In making my escape, my main difficulty was in crossing the Ohio Bottoms, before reaching the river. The water was black and deep. I bound our packages on my wife's back, placed her on a log as a man rides on horseback, and I swam, pushing the log, holding it steady, to keep her up. Had the log turned right or left, she would have slipped off, and the packs would have sunk her. It would have been death, sure--but worse than death was behind us, and to avoid that we risked our lives. When we had crossed one, we would presently come on another, and had to go through the same again. By and by, I would think, this must be the last,--but when we had crossed this, and gone over some little island, there would be another. Oh dear! it seems as if I could see it now,--I almost repented I had started, but on I went. There was another and another--good swimming creeks: but when I had crossed the last one, my spirits rose again--my heart cheered up, and I thought I could go through all.
After we had got to a place where we intended to pass the night, I would leave my wife, and go and look all around, to see if there was any white man. I was like an old hunting dog, who, when he has treed a coon, will not believe his eyes, but goes scenting about to see
if the track has left the tree: if not, he will come back, look at the coon, bark, and then scent again.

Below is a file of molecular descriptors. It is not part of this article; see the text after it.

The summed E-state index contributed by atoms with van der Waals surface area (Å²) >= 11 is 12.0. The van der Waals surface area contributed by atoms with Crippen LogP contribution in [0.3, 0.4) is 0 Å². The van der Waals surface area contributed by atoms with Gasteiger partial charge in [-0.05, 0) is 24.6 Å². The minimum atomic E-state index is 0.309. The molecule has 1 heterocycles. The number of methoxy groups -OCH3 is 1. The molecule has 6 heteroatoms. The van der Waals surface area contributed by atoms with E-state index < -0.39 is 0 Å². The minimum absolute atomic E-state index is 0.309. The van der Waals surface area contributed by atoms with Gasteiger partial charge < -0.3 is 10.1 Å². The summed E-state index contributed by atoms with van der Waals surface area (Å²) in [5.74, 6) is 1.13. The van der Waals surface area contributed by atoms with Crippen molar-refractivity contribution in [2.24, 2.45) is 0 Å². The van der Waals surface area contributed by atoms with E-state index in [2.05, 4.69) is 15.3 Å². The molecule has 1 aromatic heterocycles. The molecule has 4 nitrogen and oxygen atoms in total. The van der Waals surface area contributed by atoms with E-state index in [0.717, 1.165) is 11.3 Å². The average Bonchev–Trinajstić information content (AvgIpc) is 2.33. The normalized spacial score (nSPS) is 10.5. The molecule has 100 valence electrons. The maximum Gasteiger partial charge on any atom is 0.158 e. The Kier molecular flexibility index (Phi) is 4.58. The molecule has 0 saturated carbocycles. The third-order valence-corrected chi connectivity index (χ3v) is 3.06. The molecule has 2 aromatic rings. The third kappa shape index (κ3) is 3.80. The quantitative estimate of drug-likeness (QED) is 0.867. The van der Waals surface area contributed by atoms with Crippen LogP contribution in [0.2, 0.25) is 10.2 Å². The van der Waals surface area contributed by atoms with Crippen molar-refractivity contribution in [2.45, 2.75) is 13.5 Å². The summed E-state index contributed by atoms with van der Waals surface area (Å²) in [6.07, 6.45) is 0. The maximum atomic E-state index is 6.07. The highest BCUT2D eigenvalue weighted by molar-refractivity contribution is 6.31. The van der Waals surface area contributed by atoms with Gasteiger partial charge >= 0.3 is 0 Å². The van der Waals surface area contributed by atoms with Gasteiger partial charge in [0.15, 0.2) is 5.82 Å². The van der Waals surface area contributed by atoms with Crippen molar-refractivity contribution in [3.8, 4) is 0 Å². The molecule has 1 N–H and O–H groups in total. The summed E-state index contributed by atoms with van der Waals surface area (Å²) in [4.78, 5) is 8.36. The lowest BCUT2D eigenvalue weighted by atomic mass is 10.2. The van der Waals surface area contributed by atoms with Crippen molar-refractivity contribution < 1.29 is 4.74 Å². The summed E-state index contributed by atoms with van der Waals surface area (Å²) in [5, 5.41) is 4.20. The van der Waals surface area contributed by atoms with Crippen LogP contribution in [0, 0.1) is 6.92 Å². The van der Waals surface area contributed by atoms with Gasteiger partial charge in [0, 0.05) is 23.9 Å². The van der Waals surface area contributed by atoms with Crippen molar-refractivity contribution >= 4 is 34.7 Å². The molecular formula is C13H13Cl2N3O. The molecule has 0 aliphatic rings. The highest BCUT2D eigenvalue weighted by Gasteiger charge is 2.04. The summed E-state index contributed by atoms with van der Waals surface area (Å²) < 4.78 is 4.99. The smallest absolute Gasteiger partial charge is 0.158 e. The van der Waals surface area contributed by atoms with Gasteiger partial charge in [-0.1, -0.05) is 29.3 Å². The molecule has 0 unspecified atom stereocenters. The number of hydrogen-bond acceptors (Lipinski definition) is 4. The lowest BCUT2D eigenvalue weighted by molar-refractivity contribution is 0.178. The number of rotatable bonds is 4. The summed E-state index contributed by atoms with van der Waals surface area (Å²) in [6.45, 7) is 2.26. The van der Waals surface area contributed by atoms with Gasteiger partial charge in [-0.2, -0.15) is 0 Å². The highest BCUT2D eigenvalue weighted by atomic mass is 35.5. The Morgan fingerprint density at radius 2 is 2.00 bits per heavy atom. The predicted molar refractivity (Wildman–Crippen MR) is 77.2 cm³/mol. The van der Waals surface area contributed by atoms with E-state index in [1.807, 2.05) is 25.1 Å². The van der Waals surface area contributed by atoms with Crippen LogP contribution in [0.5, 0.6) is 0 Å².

I was hunted like a wolf in the mountains, all the way to Canada. In three months I had to go to many places to steal our food. I would have asked for it, but if I did, it was, "Where is your pass?" To avoid this meanness, and the risk of capture, I was obliged to look out for myself, and I made good use of my time. One night, on entering a dairy near a farm-house, the door creaked, and an old man called out, "Sa-a-l!" But I took some cakes, and Sal made no answer.
When I was travelling in the North, I found that men worked days, and slept nights without fear, because they were honest. At the South they do not have this comfort. The overseer watches through the day, and the master is on the look-out in the night. I know this, for many times, after my hard day's work, being but half fed, I went out to steal a chicken, or a goose, or a pig, as all slaves have to do,--at night, if the dog barked sharp, I would see master at the window with a gun. Sometimes the window would fly up--"who 's that?"--then the man must give an account of himself. They are doing wrong in robbing the slaves, and so they are uneasy nights. When I first got into the North, and heard a dog at night, I would dodge away from the house, expecting to see the man of the house start out with a musket, as I had down south: but I was much astonished to find that they let a dog's bark go for what it was worth. I saw then the difference between free labor and slave labor: the northern man labors in the day, and sleeps soundly all night. He does not spend his day in laying deep schemes to whip a "nigger's" back, and then start up at night, in unexpected places, like a ghost.